SPACE September 2023 (No. 670)
Health and eco-friendliness are typically considered to be synonymous with slowness, tediousness, and high-costs. But, for architects Andrew Linn and Jack Becker (co-principals, BLDUS), who have been based in Anacostia, Washington, D.C. since 2013, the two terms encompass robust, healthy and eco-friendly building materials and construction, and access to ‘fast, easy, and affordable’ housing. SPACE asked BLDUS about their design motivations, methodologies and ambitions, and to reflect on an architectural pacing that is beneficial for health and the environment, while also remaining in step with history and nature, the economy and its regulations.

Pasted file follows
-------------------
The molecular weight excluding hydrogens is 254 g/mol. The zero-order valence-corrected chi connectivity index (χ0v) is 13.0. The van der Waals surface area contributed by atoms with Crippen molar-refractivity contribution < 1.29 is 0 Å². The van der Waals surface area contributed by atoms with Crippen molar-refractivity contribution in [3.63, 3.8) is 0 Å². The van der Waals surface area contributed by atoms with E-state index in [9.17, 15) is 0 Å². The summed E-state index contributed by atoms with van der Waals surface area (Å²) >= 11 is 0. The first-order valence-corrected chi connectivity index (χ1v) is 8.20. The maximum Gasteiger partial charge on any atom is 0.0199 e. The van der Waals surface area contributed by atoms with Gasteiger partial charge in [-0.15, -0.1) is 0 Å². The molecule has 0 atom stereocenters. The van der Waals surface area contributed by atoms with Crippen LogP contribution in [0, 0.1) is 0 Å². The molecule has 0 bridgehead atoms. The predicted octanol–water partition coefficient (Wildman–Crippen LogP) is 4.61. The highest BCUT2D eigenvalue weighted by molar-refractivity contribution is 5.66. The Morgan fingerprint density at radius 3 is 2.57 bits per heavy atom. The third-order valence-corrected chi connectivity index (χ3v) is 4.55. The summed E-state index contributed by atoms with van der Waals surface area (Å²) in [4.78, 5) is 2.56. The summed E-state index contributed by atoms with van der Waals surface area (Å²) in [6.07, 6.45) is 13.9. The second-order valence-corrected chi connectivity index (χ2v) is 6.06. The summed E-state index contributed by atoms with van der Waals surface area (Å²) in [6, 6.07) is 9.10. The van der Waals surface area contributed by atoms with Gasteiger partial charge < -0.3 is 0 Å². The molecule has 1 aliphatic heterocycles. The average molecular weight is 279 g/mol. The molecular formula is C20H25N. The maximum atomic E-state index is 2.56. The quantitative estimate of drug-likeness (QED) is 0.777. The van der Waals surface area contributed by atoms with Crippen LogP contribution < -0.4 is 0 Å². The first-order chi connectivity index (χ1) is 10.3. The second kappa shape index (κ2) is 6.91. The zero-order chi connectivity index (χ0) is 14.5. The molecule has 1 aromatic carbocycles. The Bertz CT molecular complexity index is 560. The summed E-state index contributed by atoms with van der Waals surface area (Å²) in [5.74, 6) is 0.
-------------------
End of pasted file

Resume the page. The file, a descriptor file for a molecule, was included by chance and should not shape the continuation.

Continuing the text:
Interview Andrew Linn, Jack Becker co-principals, BLDUS × Youn Yaelim
Youn Yaelim (Youn): BLDUS’s work and research activities are based in Anacostia, Washington, D.C. (hereinafter DC). What made you settle in this area?
Andrew Linn, Jack Becker (BLDUS): Anacostia was the first suburb of DC, built in the mid-nineteenth century. Today it’s the only historic district in DC east of the Anacostia River and is vulnerable to dramatic transformation by new development. Anacostia’s residents are aware of this dynamic and work hard to defend their rights. With the majority of DC’s architects located on the other side of the city, we felt a responsibility to set up a practice in a place in which there were the fewest practicing architects and where the residents could use the most support in shaping their community.
Youn: BLDUS focuses on investigating, researching, and mapping out American topographies, e...